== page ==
Surging commodity prices could cripple growth


Resource limitations will continue to force up commodities prices, risking a crippling effect on growth unless governments radically rethink their approach to planning, according to Jeremy Grantham, co-founder of US asset management firm GMO, which has $107bn (€73.4bn) of assets.

He warns that politicians must develop “serious resource plans, particularly energy policies” in order to avoid devastating shortages.

The nub of Grantham's research is the observation, based on GMO's commodity index, that prices of all important commodities have leapt since 2002. The increase is greater than the price surge seen during World War II and has been so steep as to erase 100 years' worth of declining prices, said Grantham, who holds the chief investment strategist position at Boston-based GMO. He said the phenomenon is “perhaps the most important economic event since the Industrial Revolution”.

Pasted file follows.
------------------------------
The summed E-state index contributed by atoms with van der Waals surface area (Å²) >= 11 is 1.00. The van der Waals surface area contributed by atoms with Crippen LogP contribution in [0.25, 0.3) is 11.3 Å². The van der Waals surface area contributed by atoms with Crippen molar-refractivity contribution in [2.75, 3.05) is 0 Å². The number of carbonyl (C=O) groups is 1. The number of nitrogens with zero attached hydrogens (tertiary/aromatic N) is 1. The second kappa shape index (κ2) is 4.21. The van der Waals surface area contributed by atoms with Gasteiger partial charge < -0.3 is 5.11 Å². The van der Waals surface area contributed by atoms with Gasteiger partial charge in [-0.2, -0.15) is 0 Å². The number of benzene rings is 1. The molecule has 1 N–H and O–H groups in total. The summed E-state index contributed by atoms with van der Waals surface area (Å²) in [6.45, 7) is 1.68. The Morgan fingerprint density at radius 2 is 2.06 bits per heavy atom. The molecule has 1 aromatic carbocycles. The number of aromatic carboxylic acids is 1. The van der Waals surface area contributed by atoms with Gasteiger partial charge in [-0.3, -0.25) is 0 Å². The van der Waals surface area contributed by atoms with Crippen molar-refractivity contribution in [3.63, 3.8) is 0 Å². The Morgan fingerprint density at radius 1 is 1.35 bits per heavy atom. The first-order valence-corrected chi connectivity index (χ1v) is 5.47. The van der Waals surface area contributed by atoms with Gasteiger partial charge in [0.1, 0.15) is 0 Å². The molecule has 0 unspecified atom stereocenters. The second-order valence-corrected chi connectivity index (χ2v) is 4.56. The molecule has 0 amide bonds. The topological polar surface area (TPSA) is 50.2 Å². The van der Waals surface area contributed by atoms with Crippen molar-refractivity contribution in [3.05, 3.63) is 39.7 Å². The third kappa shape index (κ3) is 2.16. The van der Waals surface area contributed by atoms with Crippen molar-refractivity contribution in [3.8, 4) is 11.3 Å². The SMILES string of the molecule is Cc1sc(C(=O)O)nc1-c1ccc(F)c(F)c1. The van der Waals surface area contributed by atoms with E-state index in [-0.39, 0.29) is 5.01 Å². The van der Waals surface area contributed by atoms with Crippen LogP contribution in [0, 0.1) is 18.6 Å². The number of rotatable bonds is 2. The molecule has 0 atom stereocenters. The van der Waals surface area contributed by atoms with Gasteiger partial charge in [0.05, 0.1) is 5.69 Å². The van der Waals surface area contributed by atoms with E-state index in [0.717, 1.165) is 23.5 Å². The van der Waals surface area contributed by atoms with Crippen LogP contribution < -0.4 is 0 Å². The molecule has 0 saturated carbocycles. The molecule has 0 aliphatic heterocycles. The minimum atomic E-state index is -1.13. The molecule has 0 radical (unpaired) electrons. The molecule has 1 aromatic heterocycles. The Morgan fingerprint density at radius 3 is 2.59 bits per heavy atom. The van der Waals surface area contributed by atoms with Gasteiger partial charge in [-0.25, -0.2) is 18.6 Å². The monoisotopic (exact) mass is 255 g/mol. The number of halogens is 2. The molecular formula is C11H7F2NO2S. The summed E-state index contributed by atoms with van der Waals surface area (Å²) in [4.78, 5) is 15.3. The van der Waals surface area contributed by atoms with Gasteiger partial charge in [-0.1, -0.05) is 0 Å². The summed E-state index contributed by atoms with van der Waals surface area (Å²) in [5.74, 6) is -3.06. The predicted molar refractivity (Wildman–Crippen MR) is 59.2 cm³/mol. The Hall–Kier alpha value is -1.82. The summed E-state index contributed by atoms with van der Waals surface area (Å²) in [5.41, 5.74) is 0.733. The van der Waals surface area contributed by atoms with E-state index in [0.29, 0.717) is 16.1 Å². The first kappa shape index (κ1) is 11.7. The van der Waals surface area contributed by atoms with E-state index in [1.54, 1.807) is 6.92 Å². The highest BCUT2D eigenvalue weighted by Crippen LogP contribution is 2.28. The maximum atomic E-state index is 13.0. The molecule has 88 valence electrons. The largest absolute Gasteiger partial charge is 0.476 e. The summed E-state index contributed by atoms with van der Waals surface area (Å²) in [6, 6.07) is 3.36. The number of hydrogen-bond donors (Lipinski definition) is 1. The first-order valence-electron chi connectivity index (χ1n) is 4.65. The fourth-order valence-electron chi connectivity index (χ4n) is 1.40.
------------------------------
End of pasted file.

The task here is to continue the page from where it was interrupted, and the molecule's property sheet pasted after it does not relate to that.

“From now on, price pressure and shortages of resources will be a permanent feature of our lives,” said Grantham. “This will increasingly slow down the growth rate of the developed and developing world and put a severe burden on poor countries.”

The report comes as investors, urged on by rising prices, pump money into instruments which track commodities. ETF Securities says assets invested in commodity ETPs (exchange-traded products) reached a new high of US$174bn (€120m) in the first quarter of this year.

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